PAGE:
By Pat Hagan for MailOnline. Keeping a lid on your emotions has long been thought to be bad for mental and physical health. The latest research shows that those who bottle up their feelings are at least a third more likely to die young than people who regularly express what they are thinking.
All it takes is a fake smile to hide an injured soul and no one will never notice how broken you really are. So often we wear that mask when the feelings wash around inside us desperately hoping that someone will see through our mask and into our pain. Often we push others away, not sure how they will react if they saw the real us showing them anger and hostility, for that is easier than the path of vulnerability and honest feelings.
Did you know that feelings and emotions are two different things? They do often get used in the same way. Simply, feelings are what we physically feel — like energetic, happy or calm.
The healing journey for survivors of sexual assault and childhood sexual abuse can be long and arduous. Depending on the severity of trauma and the stage of healing, survivors can experience periods in their lives that are very emotionally taxing for them and for their loved ones. The experiences of flashbacks, nightmares, anxiety, and recurrent fears make them feel powerless and serve as a reminder of the abuse. Feelings of shame and guilt and the desire to isolate themselves and hide are usual for survivors.
The world has been telling you to bottle up your emotions your entire life. Men, in particular, run the risk of exploding in rages as they finally unleash their pent-up emotions, and suffering long-term physical and psychological damage for failing to manage stress in a healthy way. This slows digestion, resulting in gas, bloating, constipation, vomiting, and, occasionally, ulcers.
Relationships ebb and flow — that's simply a fact of being in a partnership with another person. You'll have your golden honeymoon phase and it will fizzle out. From that point forward, you and your partner will have to put in effort to keep your relationship fresh, fun and sparkly, even when you don't feel like it because you love each other.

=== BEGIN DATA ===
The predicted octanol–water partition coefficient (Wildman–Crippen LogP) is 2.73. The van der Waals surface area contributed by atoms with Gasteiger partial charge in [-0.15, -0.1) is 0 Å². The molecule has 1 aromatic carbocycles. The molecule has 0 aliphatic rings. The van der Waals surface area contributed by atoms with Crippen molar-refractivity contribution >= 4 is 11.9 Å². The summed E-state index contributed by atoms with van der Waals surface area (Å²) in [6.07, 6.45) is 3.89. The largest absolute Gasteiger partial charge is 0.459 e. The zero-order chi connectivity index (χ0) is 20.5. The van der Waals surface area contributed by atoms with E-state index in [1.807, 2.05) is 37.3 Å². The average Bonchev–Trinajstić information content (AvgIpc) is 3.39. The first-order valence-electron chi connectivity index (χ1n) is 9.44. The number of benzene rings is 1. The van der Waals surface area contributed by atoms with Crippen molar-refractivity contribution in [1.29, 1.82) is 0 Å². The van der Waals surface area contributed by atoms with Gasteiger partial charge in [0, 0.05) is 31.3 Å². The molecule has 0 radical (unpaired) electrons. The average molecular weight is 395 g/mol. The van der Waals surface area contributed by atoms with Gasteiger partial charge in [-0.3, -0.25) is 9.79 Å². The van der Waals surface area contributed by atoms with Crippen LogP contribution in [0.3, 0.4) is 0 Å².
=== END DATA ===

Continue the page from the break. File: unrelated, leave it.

Giving attitude here and there is a survival mechanism you use to avoid exploding. Thinking that your feelings are foreign to everyone else. Innocent bystanders and undeserving individuals are at risk when you finally reach your boiling point.
Well, to me, emotional safety is the feeling you give to those around you that makes them feel safe enough to bring down their walls and open up. The day before I tweeted this, I was dealing with some repressed trauma and feeling extremely emotional. Sounds weird, I know, but the book explains why it took so long to see what was really going on, and subsequently, how often it continued to happen with other men in my life. Because the delayed realization hit me suddenly, it was overwhelming to say the least.
What is the best way to express your feelings? Should you merely do whatever comes to mind in sharing an emotion? Is it better to keep certain feelings to yourself?
If your partner has done something to really upset you and you bottle it up-you are much more likely to be aggressive. Even Freud talked about this…. Another study shows that suppressing emotions can take years off your life. When the survey was repeated ten years later it was found that premature death rates are the highest amongst those that bottle up their emotions.